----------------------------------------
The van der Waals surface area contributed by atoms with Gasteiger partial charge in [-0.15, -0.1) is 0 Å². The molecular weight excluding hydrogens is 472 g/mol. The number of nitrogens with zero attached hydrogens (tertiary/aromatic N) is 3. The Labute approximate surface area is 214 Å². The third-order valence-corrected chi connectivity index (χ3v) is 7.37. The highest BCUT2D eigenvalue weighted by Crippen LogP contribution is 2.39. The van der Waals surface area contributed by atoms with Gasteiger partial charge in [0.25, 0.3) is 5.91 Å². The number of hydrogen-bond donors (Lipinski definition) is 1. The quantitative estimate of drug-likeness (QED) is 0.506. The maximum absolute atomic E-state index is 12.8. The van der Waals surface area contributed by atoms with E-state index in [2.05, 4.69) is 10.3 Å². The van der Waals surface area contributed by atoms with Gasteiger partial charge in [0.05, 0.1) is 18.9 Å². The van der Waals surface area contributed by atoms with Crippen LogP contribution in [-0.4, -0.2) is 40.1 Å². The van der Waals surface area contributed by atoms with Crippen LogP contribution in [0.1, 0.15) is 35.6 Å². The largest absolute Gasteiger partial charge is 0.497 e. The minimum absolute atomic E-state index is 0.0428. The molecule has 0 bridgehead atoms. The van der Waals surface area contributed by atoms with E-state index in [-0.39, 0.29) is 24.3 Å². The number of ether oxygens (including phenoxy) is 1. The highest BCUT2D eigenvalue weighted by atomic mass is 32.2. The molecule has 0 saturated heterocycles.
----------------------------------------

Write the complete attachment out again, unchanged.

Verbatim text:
The van der Waals surface area contributed by atoms with Gasteiger partial charge in [-0.15, -0.1) is 0 Å². The molecular weight excluding hydrogens is 472 g/mol. The number of nitrogens with zero attached hydrogens (tertiary/aromatic N) is 3. The Labute approximate surface area is 214 Å². The third-order valence-corrected chi connectivity index (χ3v) is 7.37. The highest BCUT2D eigenvalue weighted by Crippen LogP contribution is 2.39. The van der Waals surface area contributed by atoms with Gasteiger partial charge in [0.25, 0.3) is 5.91 Å². The number of hydrogen-bond donors (Lipinski definition) is 1. The quantitative estimate of drug-likeness (QED) is 0.506. The maximum absolute atomic E-state index is 12.8. The van der Waals surface area contributed by atoms with E-state index in [2.05, 4.69) is 10.3 Å². The van der Waals surface area contributed by atoms with Gasteiger partial charge in [0.05, 0.1) is 18.9 Å². The van der Waals surface area contributed by atoms with Crippen LogP contribution in [-0.4, -0.2) is 40.1 Å². The van der Waals surface area contributed by atoms with Crippen LogP contribution in [0.1, 0.15) is 35.6 Å². The largest absolute Gasteiger partial charge is 0.497 e. The minimum absolute atomic E-state index is 0.0428. The molecule has 0 bridgehead atoms. The van der Waals surface area contributed by atoms with E-state index in [-0.39, 0.29) is 24.3 Å². The number of ether oxygens (including phenoxy) is 1. The highest BCUT2D eigenvalue weighted by atomic mass is 32.2. The molecule has 0 saturated heterocycles.